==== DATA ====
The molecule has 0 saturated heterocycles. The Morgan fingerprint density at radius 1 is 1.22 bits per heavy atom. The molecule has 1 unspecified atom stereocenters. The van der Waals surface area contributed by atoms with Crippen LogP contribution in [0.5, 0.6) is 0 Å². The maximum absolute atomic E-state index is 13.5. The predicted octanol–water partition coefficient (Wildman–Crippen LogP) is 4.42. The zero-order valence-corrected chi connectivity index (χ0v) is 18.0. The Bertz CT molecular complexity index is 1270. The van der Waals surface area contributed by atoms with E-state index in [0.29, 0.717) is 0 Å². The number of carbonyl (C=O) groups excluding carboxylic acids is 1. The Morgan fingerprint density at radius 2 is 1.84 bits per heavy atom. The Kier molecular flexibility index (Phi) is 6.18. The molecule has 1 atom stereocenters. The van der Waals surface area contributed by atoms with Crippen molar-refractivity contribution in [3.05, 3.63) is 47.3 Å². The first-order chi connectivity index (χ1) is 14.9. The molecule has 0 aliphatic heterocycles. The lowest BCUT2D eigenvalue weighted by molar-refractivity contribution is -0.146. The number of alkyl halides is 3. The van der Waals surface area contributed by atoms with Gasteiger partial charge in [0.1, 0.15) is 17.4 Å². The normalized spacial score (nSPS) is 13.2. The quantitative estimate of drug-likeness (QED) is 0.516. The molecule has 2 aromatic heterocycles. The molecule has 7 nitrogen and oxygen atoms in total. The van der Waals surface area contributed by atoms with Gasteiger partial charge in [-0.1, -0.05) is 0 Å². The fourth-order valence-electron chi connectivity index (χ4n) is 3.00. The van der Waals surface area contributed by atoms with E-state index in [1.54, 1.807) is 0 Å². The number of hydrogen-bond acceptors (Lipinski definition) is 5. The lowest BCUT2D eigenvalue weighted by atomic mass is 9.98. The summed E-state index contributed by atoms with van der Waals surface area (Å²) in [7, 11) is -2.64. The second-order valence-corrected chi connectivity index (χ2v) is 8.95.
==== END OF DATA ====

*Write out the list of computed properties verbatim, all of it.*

The molecule has 0 saturated heterocycles. The Morgan fingerprint density at radius 1 is 1.22 bits per heavy atom. The molecule has 1 unspecified atom stereocenters. The van der Waals surface area contributed by atoms with Crippen LogP contribution in [0.5, 0.6) is 0 Å². The maximum absolute atomic E-state index is 13.5. The predicted octanol–water partition coefficient (Wildman–Crippen LogP) is 4.42. The zero-order valence-corrected chi connectivity index (χ0v) is 18.0. The Bertz CT molecular complexity index is 1270. The van der Waals surface area contributed by atoms with E-state index in [0.29, 0.717) is 0 Å². The number of carbonyl (C=O) groups excluding carboxylic acids is 1. The Morgan fingerprint density at radius 2 is 1.84 bits per heavy atom. The Kier molecular flexibility index (Phi) is 6.18. The molecule has 1 atom stereocenters. The van der Waals surface area contributed by atoms with Crippen molar-refractivity contribution in [3.05, 3.63) is 47.3 Å². The first-order chi connectivity index (χ1) is 14.9. The molecule has 0 aliphatic heterocycles. The lowest BCUT2D eigenvalue weighted by molar-refractivity contribution is -0.146. The number of alkyl halides is 3. The van der Waals surface area contributed by atoms with Gasteiger partial charge in [0.1, 0.15) is 17.4 Å². The normalized spacial score (nSPS) is 13.2. The quantitative estimate of drug-likeness (QED) is 0.516. The molecule has 2 aromatic heterocycles. The molecule has 7 nitrogen and oxygen atoms in total. The van der Waals surface area contributed by atoms with Gasteiger partial charge in [-0.1, -0.05) is 0 Å². The fourth-order valence-electron chi connectivity index (χ4n) is 3.00. The van der Waals surface area contributed by atoms with E-state index in [1.54, 1.807) is 0 Å². The number of hydrogen-bond acceptors (Lipinski definition) is 5. The lowest BCUT2D eigenvalue weighted by atomic mass is 9.98. The summed E-state index contributed by atoms with van der Waals surface area (Å²) in [7, 11) is -2.64. The second-order valence-corrected chi connectivity index (χ2v) is 8.95.